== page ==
A Look at the Dark Side of China’s Communist Leaders – Part I

Top Secret Writers

“It is indeed brutal to kill one or two hundred million Americans. But that is the only path that may serve a Chinese Century.” – Chinese Military officer General Chi (1)

China’s one party rule is clouded in secrecy and mystery. No one knows how leaders are chosen (2) and all are loathe to explain. What’s more, the communist party does its best to black out any information regarding the political lives of its leaders. Based on the violent history of the communist party members in China, perhaps this is for the best.

Like a child lacking confidence, Beijing desperately seeks international approval. Beijing’s actions, however, preclude this from happening. How does one legitimize an autocratic government which allows no opposition?

How are we to trust China’s communists when even the Chinese do not? (3) Communism in China has led to a blood bath. Mao and his minions (4) killed more than Hitler and Stalin (5) – combined and these brutal roots have survived even to this day.

Need proof?

Look at what type of people the communist party promotes.

China’s last leader, Hu jintao, was known as the “butcher” (6) for how he dealt with Buddhists in Tibet during the 1989 crackdown on dissent. Jiang Zemin preceded him and warred against religion as well.

Even today practitioners of Falun Gong are tortured, disappeared and have their organs sold, all thanks to Jiang. Deng Xiaoping also had real-life skeletons in his closet and was known as Mao’s “little bulldog”. Apparently Deng did not ‘spare the rod to spoil the child’. In fact, Deng supposedly enforced “kill quotas” that Mao had enacted in the late 1950s with extreme vigor (7), but more on this later.

Brutal Leaders

It seems that brutality is a requirement to become a leader in China. What is surprising is how we treat these “political leaders” just like anyone else, when the reality is much different.

The truth is that what China’s communists do to climb the ladder is often beyond our imagination. Mao said that power flowed from the muzzle of a gun and Chinese leaders love power.

It is not politically convenient to talk about the brutal past of China and its leaders and can literally be dangerous to one’s health. It is much easier for those of us in China to remain silent and not stir the pot. Why risk our freedom when we can write feel good letters about China’s rise?

The fact is that if we only do this, then we would be telling only part of the story. The reality of the communist party in China is that it is brutal, and those who climb the ladder seem to embrace this brutality.

As I said, it is difficult to gather background info and dirt on Chinese officials like Xi jinping, China’s current leader. Aside from his praising China’s body count of American servicemen during the Korean War (8), we know little of his predilections. We know that he has threatened the USA with attack, and that his wife, Peng Liyuan sang for the soldiers who killed their own after the Tienanmen massacre (9) and stars in hyper-nationalistic war videos (10), but that’s about it.

A Peek Into the Chinese Leadership

What we can gather, however, is information from fallen leaders and extrapolate to those still in power. We can assume that behavior patterns emerge which are consistent with political success in China.

Mao’s brutality is widely detailed and he is credited with killing more Chinese than all other emperors combined. Based on his words, it would seem that Mao considered homicide a thing of pride. For example, Mao claimed that the brutal Chinese Emperor Shi Huang Ti, who buried 400 scholars alive was an underachiever. After all, Mao said, “Emperor Shi only buried alive 400 scholars; We have buried 40,000.”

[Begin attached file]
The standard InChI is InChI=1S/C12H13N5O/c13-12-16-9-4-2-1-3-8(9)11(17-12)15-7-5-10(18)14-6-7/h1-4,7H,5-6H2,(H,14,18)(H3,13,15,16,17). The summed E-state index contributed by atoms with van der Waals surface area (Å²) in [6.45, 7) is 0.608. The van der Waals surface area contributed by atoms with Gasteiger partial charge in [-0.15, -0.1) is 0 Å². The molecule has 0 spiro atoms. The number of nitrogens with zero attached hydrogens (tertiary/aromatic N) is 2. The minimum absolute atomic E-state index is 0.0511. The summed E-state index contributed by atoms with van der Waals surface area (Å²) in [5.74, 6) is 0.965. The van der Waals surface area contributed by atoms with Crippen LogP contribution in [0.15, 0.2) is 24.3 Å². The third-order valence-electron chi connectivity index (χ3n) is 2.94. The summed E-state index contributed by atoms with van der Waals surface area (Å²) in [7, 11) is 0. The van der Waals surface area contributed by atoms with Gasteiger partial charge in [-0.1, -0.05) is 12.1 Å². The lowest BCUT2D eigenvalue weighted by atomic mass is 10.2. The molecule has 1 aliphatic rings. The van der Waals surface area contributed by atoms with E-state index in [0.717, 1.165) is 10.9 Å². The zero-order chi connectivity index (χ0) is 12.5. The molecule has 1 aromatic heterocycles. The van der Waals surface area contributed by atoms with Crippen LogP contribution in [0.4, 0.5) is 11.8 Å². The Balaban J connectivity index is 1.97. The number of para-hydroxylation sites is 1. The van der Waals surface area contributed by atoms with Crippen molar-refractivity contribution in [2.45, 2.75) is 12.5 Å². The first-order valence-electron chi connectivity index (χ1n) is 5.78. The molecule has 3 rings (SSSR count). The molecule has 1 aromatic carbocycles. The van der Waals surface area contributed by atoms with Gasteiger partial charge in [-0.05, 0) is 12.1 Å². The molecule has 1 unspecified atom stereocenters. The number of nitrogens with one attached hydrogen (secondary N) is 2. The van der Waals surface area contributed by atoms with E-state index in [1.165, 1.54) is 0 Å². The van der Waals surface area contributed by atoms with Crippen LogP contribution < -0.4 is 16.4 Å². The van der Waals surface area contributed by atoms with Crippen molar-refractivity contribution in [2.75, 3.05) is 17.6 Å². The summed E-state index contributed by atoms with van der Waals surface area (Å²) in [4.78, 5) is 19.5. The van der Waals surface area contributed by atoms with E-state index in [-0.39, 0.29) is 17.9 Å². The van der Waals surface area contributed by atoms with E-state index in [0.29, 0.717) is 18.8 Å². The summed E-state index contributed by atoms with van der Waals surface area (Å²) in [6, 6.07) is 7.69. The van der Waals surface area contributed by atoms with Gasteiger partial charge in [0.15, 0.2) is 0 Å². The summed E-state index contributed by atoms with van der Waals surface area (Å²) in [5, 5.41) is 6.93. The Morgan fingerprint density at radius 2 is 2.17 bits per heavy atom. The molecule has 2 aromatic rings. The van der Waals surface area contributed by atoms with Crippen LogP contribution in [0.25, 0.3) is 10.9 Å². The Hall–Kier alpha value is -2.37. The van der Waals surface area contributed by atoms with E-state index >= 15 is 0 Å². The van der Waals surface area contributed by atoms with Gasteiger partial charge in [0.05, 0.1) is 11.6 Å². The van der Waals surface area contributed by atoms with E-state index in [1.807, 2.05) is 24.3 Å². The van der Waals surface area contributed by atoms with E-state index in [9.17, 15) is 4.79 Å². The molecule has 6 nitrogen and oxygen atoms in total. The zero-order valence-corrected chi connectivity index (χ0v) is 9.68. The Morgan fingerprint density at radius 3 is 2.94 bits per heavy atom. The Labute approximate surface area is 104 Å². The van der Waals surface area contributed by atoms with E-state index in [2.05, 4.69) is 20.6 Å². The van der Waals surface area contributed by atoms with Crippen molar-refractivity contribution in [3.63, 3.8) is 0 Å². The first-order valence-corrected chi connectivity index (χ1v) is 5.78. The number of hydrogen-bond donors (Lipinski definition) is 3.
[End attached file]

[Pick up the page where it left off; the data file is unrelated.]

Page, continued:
It would be easy to claim Mao’s brutality as an anomaly but it is not. Rather, it is a hallmark of leadership traits rewarded in historical China and contemporary as well.

Aside from peeking into the penchant for taking lives that Mao, Deng, and their ilk possessed, one can see how those traits are still alive and well in China’s communist elite. In order to get a picture of the profile of China’s chosen, we have to gather info where we can.

As earlier stated, China’s last leader fits the Mao mold very well. The Butcher, as Hu Jintao is known, kicked ass and took names of those “uppity” Buddhists during the crackdown on dissent in 1989. Not only did his actions earn him a nickname, but a conviction as well. In a Spanish Court (11), Hu (12)has been sentenced for crimes against humanity (11) and genocide, along with other Chinese leaders.

Perhaps Hu, too, would be considered and underachiever by Mao for he is merely implicated in the deaths of 500 people (13).

“Genocide in Tibet: Spanish court issues international arrest warrant for Jiang Zemin
The mandate also affects Li Peng, Qiao Shi, Chen Kuiyuan, Peng Pelyun. They are accused of genocide, crimes against humanity, torture and terrorism “against the Tibetans in the ’80s and ’90s. Even an inquiry against Hu Jintao. They risk arrest outside of China and the freezing of their foreign bank accounts.” (13)

References & Image Credits:
(1) Global Economic Warfare
(2) CBC
(3) TSW: China Wages War on Religion: Calls it a Disease
(4) TSW: The Chinese Cultural Revolution
(5) WND
(6) TSW: Beijing Update: The Failed Coup Attempt
(7) Mao’s Great Famine by Frank Dikötter
(8) TSW: Engagement with China Is Good and Other Lies
(9) Independent
(10) China’s First She Dictator Peng Liyuan’s Insane Military Video
(11) The Diplomat
(12) SCMP
(13) Asia News
(14) dcmaster via Compfight cc
(15) mag3737 via Compfight cc

Originally published on TopSecretWriters.com

Original article